Posted March 24, 2011 by Marcia Degia - Publisher in Features
 
 

Liz Taylor Top Films


Dame Elizabeth Taylor died on 23rd Mar of congestive heart failure at the age of 79 years old. Dan Clay takes a look at the life of one of Hollywood’s true legends. The violet-eyed screen goddess Elizabeth Taylor was a star at the tender age of 12 years old, thanks to a role in National Velvet. This was followed up by an equally influential performance in A Place In The Sun, and career-defining roles in Cleopatra, Cat On A Hot Tin Roof

Dame
Elizabeth Taylor died on 23rd Mar of congestive heart failure at the age of 79 years old. Dan Clay takes a look at the life of one of Hollywood’s true legends.

The violet-eyed screen goddess Elizabeth Taylor was a star at the tender age of 12 years old, thanks to a role in
National Velvet. This was followed up by an equally influential performance
in A Place In The Sun, and career-defining roles in Cleopatra, Cat
On A Hot Tin Roof and Who’s Afraid of Virginia Woolf? in the late
50s and 60s. With over 50 films under her belt, she moved into television in the following decades with her last
film role in 1994’s The Flintstones, boosting a rather lacklustre
cartoon adaptation.

The excitment surrounding her onscreen talents was matched by the interest in her colourful personal life
that Elizabeth Taylor had early paparazzi salivating. She married eight times, nabbing the husband of her best friend (Debbie Reynolds) along the way. Twice bethrothed to Richard Burton, their
on-off love affair lasted until his death, during which
time the fiery pair starred on screen together in numerous movies and shows. Be-jewelled, be-furred and be-husbanded – Taylor was a true diva, her crowning moment being the near collapse of 20th
Century Fox after her behaviour on the set of 1963’s Cleopatra postponed
production.

Taylor might only be known to the younger generation as the voice of The Simpsons’ Maggie’s first word and as a member of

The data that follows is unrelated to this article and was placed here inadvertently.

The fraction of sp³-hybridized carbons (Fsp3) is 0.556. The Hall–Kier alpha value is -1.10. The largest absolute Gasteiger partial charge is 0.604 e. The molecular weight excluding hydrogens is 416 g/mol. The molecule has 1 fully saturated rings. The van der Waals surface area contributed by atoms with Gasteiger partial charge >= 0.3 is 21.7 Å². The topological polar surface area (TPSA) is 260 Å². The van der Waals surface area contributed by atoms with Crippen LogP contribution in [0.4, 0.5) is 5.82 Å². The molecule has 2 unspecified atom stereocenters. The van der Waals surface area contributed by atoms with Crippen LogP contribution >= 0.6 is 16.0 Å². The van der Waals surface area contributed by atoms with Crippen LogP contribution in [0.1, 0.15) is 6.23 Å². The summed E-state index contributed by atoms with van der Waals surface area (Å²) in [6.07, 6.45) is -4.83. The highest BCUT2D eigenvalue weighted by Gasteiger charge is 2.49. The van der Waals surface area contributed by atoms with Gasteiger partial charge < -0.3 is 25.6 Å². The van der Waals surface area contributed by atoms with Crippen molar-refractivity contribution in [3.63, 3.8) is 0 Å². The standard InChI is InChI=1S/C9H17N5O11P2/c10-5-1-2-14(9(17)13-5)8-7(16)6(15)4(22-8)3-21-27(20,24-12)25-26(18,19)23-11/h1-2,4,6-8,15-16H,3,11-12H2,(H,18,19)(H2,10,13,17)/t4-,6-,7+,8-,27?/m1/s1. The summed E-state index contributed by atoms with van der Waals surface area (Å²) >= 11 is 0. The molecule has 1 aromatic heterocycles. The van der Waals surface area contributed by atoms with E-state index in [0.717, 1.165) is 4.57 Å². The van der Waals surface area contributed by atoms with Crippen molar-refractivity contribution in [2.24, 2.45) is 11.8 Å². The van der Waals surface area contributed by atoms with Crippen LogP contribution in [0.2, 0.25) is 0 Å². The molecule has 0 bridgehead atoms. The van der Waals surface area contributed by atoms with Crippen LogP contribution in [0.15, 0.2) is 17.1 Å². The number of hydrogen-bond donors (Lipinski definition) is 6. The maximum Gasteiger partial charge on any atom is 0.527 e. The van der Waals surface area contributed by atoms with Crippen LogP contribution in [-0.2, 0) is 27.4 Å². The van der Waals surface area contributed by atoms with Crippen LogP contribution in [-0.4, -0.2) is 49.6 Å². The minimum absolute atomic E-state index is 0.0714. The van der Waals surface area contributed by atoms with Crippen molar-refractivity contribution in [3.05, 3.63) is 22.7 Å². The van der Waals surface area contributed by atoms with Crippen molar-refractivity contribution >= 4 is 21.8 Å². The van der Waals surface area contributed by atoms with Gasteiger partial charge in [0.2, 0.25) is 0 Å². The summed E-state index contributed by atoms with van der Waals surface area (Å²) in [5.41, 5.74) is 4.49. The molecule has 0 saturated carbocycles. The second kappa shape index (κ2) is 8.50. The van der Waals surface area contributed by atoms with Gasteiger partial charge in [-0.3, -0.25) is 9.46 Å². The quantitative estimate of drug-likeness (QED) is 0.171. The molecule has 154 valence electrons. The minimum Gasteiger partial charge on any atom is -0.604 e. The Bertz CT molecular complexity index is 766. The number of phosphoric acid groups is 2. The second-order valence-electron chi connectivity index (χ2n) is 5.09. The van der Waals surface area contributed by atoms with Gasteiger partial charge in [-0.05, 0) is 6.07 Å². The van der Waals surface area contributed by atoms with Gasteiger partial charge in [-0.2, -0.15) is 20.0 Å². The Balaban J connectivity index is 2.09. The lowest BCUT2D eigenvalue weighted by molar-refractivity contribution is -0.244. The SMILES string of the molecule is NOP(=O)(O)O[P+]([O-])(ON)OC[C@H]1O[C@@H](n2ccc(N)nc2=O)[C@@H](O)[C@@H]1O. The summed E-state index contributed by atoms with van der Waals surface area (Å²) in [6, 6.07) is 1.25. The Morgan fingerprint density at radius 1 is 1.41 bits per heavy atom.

the late Michael Jackson’s eclectic, glamourous entourage. The rest of us know better. Here we count down her finest performances.

National Velvet (1944)


Her breakthrough role at the age of just 12 saw
Liz play Velvet Brown who trains a wild stallion to race in the Grand National.
After a euphoric victory on screen Liz was rewarded with the horse used for
filming as a birthday gift.

Little Women (1949)


In this adaptation of Louisa May Alcott’s tale, Liz cemented her status as one to watch with a
performance as one of four daughters approaching womanhood which was one of the
year’s highest grossing films.

Father of the Bride (1950)


Superior many would say to Steve Martin’s
update, Liz plays the heartbreaker daddy’s girl to Spencer Tracey’s Father in a
role which showed just how beautiful this screen icon had become.

A Place in the Sun (1951)


A dark tale of lust and morality saw
Liz play a glamorous beauty in a plot not too dissimilar to Woody Allen’s Match
Point. While it earned the leads, Montgomery Cliff and Shelley Winters an Oscar
nomination each, it wouldn’t be long until her time would come.

Cat on a Hot Tin Roof (1958)


Along with the previous year’s Raintree County,
Liz received her second Academy nomination for her role as the put-upon Maggie,
wife to Paul Newman’s alcoholic sports star, showcasing her full range of
acting talents.

Butterfield 8 (1960)


However she managed to eclipse that a couple of
years later and win her first of two Oscars for her role as Gloria the
prostitute in a movie she later came to say she hated.

Cleopatra (1963)


However she’s
probably best known for her iconic role in the film she was to meet her
two-time husband, Richard Burton, in. Bagging a cool $1m for the role the film
was beset by medical and financial problems, no doubt not helped by the fact it
earned Liz a Guinness World Record for “Most Costume Changes In A Film” (65 if
you’re asking) in the process.

Who’s Afraid of Virginia Woolf? (1966)


Liz was to recover, medically to bag her second
Oscar win for her role as the hard-drinking Martha, married to Richard Burton’s
George. Gaining thirty pounds for the role she was considered by many to be too
beautiful to play the role but won them over with a powerful performance which
ranks as probably her best.

The Taming of the Shrew (1967)


Another of her films with then
husband Burton saw Liz tackle the Bard in Franco Zeffirelli’s adaptation of
Shakespeare’s lively play. As the smouldering Katharina she more than matched
her other half in what was billed as “The Motion Picture They Were Made
For”.
How apt.

RIP Liz Taylor


Marcia Degia - Publisher

 
Marcia Degia has worked in the media industry for more than 10 years. She was previously Acting Managing Editor of Homes and Gardens magazine, Publishing Editor at Macmillan Publishers and Editor of Pride Magazine. Marcia, who has a Masters degree in Screenwriting, has also been involved in many broadcast projects. Among other things, she was the devisor of the documentary series Secret Suburbia for Living TV.